Check Up on Your Employees’ Mental Health
Besides the physical ravages of COVID-19 illness, the coronavirus can take a heavy mental toll on your employees. This can manifest in increased absences, errors, or a lack of focus and concentration. Keeping a focus on your employees’ mental health could even be key to surviving as a business.
According to the Centers for Disease Control (CDC), “Fear and anxiety about a new disease and what could happen can be overwhelming and cause strong emotions in adults and children. Public health actions, such as social distancing, can make people feel isolated and lonely and can increase stress and anxiety.”
Symptoms of Stress on Employees’ Mental Health
Stress during the pandemic can lead to the following conditions:
- Fear and worry about a person’s own health and the health of their loved ones
- Fear and worry about a financial situation or potential job loss, or loss of support services
- Changes in eating and sleeping patterns
- Difficulty sleeping and concentrating
- Worsening chronic health problems
- Increased use of substances like tobacco, alcohol or drugs
How to cope with stress in a healthy way should be stressed. It will improve the lives of your employees and make a stronger community.
Healthy Ways to Cope with Stress
- Know and post the resources available to help employees deal with the stress of COVID-19
- Notify employees that counseling and therapy is available either in person or through telemedicine
- Offer ways to care for employee mental health
- Advise on avoiding overindulgence in media stories about the pandemic
- Stress healthy physical habits like eating right, exercising regularly, and getting plenty of sleep
- Offer ways to cope as substitutes for substance abuses
- Plan some fun, stress-reducing activities
- Connect with others. Even if you cannot gather in person, hold regular Zoom calls and look for ways for employees to interact virtually.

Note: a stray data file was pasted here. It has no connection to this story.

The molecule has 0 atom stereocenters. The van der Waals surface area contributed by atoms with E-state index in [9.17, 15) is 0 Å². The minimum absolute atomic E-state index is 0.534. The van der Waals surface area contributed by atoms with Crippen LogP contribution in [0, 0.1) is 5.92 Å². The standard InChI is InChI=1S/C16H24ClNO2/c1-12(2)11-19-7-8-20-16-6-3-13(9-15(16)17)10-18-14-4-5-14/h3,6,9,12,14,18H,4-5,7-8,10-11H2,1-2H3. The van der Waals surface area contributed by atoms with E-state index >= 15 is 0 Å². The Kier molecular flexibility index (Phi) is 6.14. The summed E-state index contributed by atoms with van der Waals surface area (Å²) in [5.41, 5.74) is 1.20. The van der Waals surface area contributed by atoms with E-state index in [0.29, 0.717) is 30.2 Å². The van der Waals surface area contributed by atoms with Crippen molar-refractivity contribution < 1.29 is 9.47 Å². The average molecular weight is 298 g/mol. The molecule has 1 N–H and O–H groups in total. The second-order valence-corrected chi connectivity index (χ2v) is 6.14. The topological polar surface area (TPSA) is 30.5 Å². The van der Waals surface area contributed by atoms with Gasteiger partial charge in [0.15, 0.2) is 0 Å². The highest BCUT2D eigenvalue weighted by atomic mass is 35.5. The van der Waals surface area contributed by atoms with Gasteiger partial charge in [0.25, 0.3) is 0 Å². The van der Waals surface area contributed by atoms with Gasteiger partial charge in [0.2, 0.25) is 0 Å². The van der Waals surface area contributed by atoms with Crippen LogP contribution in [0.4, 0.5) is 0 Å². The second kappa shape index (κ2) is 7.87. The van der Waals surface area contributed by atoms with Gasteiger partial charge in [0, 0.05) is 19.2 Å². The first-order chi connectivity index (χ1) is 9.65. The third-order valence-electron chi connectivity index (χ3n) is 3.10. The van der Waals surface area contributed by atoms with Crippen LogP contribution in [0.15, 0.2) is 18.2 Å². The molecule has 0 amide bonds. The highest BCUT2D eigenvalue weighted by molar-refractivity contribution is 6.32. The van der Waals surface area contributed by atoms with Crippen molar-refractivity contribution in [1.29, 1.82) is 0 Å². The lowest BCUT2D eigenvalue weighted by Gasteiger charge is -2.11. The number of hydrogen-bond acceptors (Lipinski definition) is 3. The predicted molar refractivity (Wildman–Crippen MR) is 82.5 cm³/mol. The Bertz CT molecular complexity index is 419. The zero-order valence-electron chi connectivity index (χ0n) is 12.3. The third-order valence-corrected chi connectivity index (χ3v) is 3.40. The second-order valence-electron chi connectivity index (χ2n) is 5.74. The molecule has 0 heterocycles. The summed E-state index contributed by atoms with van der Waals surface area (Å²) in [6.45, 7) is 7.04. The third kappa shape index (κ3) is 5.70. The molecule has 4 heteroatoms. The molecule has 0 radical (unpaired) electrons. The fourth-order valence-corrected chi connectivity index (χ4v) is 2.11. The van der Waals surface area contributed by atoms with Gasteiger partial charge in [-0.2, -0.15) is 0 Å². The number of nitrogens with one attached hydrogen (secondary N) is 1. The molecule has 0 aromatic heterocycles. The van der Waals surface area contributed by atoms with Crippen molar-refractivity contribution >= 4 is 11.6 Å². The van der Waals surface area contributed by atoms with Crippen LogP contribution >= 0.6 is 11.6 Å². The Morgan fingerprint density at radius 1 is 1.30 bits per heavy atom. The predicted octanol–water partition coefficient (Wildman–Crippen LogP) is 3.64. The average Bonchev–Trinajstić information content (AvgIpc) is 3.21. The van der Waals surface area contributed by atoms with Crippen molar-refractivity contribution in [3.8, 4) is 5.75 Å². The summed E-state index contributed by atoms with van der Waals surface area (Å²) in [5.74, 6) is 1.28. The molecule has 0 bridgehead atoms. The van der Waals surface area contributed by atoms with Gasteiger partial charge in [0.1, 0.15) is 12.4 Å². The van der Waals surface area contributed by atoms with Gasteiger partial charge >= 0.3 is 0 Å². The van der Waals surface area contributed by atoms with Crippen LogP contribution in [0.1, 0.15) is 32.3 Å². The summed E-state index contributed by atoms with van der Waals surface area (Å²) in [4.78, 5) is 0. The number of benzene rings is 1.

Related: Taking Care of Your Emotional Health
Watch for Changes in Behavior
The mental health of employees with particularly stressful situations, mental health conditions or substance abuse disorders may be particularly vulnerable. Keep an eye out for new or worsening symptoms.
Look for signs of anxiety or depression, or changes in a person’s mood or behavior and address them early in an empathetic manner. Understand what the employee is dealing with and offer suggestions for ways to cope. Encourage them to use their telehealth and healthcare benefits, and post helplines where they can reach out in an emergency.
Be especially aware of the warning signs of suicide. Heightened stress and anxiety, depression, isolation, loneliness, and concerns about finances can be triggers that push people to suicidal thoughts and actions. In addition, states the CDC, “suicide risk is higher among people who have experienced violence, including child abuse, bullying or sexual violence.”
- National Suicide Prevention Lifeline: 1-800-273-TALK (8255) for English, 1-888-628-9454 for Spanish, or Lifeline Crisis Chat.
Telemedicine Can Help
Because of the pandemic, health care providers had to find ways to serve their patients, and most have instituted telemedicine, or telehealth programs wherein policy holders can consult with their primary physicians via a teleconference or telephone call. If additional resources are required to deal with a mental health crisis, the primary physician can refer the patient to trained professionals.
The cost for mental health care is surprisingly low. For example, an entire family under the same roof could opt for virtual primary care with behavioral mental health care for around $45 per month, for example. You’d have to check with your healthcare insurance provider, like Benefit Providers, for an actual rate.
Employers that have employees that have NO health care coverage can benefit from making telemedicine programs available whether it’s just Urgent Care or Virtual Primary Care with or without Mental Health, onto their list of available healthcare coverage. It adds real value for just a few extra dollars per pay period.
Look for new telemedicine and mental health care options to become available after January 1, 2021.
For More Information, Contact Benefit Providers
If you have questions about telehealth and healthcare options for your employees’ mental health, contact Benefit Providers/ECCA Payroll Services at 703-370-2226 or www.benefitproviders.co